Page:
“I do think that there will be a lot of money spent registering Democratic voters and turning out voters,” said Bennett, a Clinton supporter. “And I will benefit from a lot of that.”
Democrats are encouraged by the results of statewide and local races last year, when Republicans lost two state House seats in Loudoun and Prince William counties, and three Republicans fell short in supervisor races in Loudoun.
But Comstock, who’s backing Marco Rubio in the presidential race, has proven that she can surpass the top of her party's ticket.
In 2014, for example, she outran GOP Senate candidate Ed Gillespie in Loudoun, trouncing her Democratic opponent there by 11 points. In 2013, in her state House race, she outran GOP gubernatorial nominee Ken Cuccinelli in that county, netting nearly 51 percent to his 45 percent.
“On the presidential level, if you win Loudoun and you win Prince William, you win the state of Virginia,” said Dan Scandling, a longtime aide to Wolf. “But it doesn’t apply as much to the 10th because Barbara is going to win Loudoun. She’s already laid the groundwork.”
Democrats contend that Comstock is too conservative for a moderate district, pointing to her votes against a major transportation bill when she was in the state House and support for antiabortion measures. Last week, EMILY’s List, which supports abortion rights, announced that it is backing Bennett, potentially delivering a boost to the Democrat’s fundraising.
Bennett could tap into her own coffers as well, saying that she would invest her own money “if it becomes necessary.” She declined to speculate on how much she would spend out of pocket, maintaining she will have the donor support she needs.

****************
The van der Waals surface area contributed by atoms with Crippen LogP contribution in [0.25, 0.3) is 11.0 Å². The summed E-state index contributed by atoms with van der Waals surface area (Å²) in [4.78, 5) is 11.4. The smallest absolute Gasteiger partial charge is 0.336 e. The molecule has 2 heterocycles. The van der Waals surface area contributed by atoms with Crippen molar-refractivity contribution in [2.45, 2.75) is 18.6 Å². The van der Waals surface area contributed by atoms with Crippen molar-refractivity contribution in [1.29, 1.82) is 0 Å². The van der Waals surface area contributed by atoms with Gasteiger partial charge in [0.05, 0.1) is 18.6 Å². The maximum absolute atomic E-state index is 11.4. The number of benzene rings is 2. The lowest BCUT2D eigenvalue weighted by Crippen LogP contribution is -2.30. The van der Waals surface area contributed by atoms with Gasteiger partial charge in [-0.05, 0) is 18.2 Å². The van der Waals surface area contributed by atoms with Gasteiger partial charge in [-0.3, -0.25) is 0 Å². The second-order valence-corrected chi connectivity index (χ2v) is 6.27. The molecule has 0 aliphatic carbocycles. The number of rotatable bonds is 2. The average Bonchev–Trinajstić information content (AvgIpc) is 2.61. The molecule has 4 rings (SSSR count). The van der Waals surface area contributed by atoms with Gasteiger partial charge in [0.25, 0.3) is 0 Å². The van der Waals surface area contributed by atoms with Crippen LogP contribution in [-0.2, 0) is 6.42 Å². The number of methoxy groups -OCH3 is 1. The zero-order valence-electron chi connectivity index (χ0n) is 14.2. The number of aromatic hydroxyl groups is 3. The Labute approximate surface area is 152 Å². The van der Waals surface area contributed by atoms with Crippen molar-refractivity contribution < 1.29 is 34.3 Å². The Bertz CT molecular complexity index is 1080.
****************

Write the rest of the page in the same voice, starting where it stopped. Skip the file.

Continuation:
The real-estate executive could also benefit from the political network of her ex-husband, former Democratic Rep. Jim Moran of Virginia, whom she called a close friend.
In an interview with National Journal, Moran stressed that Bennett was running her own campaign but said he would lend a hand if “there are issues or opportunities where I might be helpful.”
Republicans are prepared to strike back. The National Republican Congressional Committee has placed Comstock on a list of vulnerable incumbents who will receive fundraising support, and it is already attempting to attack Bennett as a carpetbagger. Bennett counters that she lived in the 10th for 32 of the last 35 years until redistricting ahead of the 2012 elections. She moved within the new lines in December, the same month she entered the race.
In 2014, Democrats thought they had a competitive candidate in Fairfax County Supervisor John Foust, but his campaign was badly damaged when he said that Comstock—a former congressional aide, lobbyist, and Justice Department spokeswoman—never held a “real job.”
A month before the election, the Democratic Congressional Campaign Committee pulled its money out of the race, and Comstock glided to victory by a 17-point margin.
Republicans, O’Connell said, “have a large problem in Northern Virginia. But if they have anything to hang their hat on, it’s Comstock.”